This paper examines the visual production of the New Atheist Movement in the Blogosphere. The new atheist movement appeared as an action to fight the exclusion and alienation of atheists' beliefs in the U.S. religious discourse. I argue that the images of New Atheism use burlesque and carnivalesque as rhetorical strategies.
Result, in the public sphere, the New Atheist movement uses burlesque images to criticize the major religion in the U.S. by critiquing the power dynamic between religion and humanity. The atheists also criticize the relevance of religion with contemporary issues and offer an alternative perspective focusing on human empowerment, science, and technology. The burlesque strategy finally functions to foster in-group identification by comparing atheism with other beliefs. Meanwhile, the carnivalesque images function to uncover the problematic social discourse from the atheistic point of view. When employing a carnivalesque approach in their visual discourse, proponents of New Atheism counter the status quo and offer the “atheist good news.” Through carnivalesque images, atheists reconcile their perspectives and identity within society The analysis on this paper is not only identifying burlesque and carnivalesque strategies of images in the blogosphere, but also to contribute to the understanding of how symbols function in religious discourse in the U.S. I conclude the paper by examining that in atheists’ (digital) enclaves, they build their subaltern identity and then expand into the broader public sphere, seeking points of connection between themselves and theists.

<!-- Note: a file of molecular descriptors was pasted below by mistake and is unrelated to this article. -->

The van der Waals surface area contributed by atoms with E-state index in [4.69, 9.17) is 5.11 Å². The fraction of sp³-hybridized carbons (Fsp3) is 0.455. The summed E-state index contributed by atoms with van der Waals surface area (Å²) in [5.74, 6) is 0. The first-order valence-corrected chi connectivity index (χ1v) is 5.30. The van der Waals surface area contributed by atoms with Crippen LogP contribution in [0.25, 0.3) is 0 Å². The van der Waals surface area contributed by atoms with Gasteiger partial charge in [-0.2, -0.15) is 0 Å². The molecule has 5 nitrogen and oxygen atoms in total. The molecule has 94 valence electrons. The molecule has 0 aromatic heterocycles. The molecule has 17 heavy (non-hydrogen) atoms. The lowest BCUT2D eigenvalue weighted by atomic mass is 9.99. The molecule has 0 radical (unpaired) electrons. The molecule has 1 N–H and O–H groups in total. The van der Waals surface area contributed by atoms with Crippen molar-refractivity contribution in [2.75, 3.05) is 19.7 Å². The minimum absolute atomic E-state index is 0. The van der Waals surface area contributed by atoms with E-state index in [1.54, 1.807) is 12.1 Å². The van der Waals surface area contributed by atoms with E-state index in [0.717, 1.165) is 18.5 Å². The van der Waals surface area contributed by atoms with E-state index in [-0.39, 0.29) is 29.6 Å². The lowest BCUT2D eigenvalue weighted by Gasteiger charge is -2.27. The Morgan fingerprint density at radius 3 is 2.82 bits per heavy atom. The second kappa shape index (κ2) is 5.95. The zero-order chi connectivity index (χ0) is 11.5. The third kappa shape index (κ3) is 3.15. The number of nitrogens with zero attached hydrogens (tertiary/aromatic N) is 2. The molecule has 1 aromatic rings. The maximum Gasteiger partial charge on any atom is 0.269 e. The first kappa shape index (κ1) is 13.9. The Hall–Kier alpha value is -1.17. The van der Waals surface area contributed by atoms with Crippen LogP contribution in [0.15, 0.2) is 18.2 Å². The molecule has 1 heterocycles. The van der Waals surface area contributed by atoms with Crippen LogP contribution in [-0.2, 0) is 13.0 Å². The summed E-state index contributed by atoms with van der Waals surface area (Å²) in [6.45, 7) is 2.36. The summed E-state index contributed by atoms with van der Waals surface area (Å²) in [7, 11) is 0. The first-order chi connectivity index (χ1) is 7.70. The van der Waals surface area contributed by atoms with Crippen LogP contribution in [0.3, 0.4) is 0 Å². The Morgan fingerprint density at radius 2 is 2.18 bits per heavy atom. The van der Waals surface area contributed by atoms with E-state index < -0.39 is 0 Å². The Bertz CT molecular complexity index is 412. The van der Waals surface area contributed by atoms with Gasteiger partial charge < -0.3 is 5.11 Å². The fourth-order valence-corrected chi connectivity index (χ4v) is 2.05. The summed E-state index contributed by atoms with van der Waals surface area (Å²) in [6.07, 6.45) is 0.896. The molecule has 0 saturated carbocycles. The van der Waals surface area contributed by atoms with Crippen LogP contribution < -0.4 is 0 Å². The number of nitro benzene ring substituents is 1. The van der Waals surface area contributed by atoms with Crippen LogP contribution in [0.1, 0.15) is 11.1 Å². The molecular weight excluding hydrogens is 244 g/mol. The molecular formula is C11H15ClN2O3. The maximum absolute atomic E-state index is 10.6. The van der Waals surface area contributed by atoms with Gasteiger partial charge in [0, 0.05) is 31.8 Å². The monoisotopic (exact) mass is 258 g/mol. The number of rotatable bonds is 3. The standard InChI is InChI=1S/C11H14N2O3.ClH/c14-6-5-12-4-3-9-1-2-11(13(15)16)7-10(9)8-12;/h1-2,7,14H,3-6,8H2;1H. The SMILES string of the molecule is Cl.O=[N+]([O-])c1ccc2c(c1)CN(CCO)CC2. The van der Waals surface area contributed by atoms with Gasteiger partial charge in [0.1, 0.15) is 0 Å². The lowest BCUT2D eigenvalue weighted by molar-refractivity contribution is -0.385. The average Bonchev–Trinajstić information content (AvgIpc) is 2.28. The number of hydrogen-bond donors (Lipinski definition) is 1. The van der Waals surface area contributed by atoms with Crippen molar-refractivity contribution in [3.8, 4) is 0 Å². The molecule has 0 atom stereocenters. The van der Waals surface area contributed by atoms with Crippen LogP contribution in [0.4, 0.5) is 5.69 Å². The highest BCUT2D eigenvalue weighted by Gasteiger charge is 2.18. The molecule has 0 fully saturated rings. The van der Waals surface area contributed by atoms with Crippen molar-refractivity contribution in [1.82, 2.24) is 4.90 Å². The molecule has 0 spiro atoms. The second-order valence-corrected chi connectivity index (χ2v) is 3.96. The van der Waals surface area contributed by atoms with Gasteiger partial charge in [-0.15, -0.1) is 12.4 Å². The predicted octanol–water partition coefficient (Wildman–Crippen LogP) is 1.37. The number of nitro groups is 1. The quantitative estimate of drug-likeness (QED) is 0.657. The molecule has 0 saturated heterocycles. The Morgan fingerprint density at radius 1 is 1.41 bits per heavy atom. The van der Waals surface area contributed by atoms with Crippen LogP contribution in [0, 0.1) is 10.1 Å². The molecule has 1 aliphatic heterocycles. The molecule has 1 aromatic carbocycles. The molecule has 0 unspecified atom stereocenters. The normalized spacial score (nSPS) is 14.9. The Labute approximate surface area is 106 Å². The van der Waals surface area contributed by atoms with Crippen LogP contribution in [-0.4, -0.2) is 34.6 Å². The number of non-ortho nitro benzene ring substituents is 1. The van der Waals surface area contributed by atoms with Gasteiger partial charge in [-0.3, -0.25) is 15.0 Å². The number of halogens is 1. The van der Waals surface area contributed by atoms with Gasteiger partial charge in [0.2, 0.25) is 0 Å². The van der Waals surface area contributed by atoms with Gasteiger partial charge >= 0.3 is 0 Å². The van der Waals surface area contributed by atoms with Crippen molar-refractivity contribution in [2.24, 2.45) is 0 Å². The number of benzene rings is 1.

Desideria Murti, University of Atma Jaya Yoguakarta, Indonesia
Stream: Media Studies
This paper is part of the MediAsia2013 Conference Proceedings (View)
View / Download the full paper in a new tab/window
To cite this article:
Murti E. (2014) The New Atheist Movement in the Blogosphere: Burlesque and Carnivalesque as Rhetorical Strategies in Visual Productions ISSN: 2186-5906 – The Asian Conference on Media & Mass Communication 2013 – Official Conference Proceedings https://doi.org/10.22492/2186-5906.20130201
To link to this article: https://doi.org/10.22492/2186-5906.20130201
Comments & FeedbackPlace a comment using your LinkedIn profile
Share this Research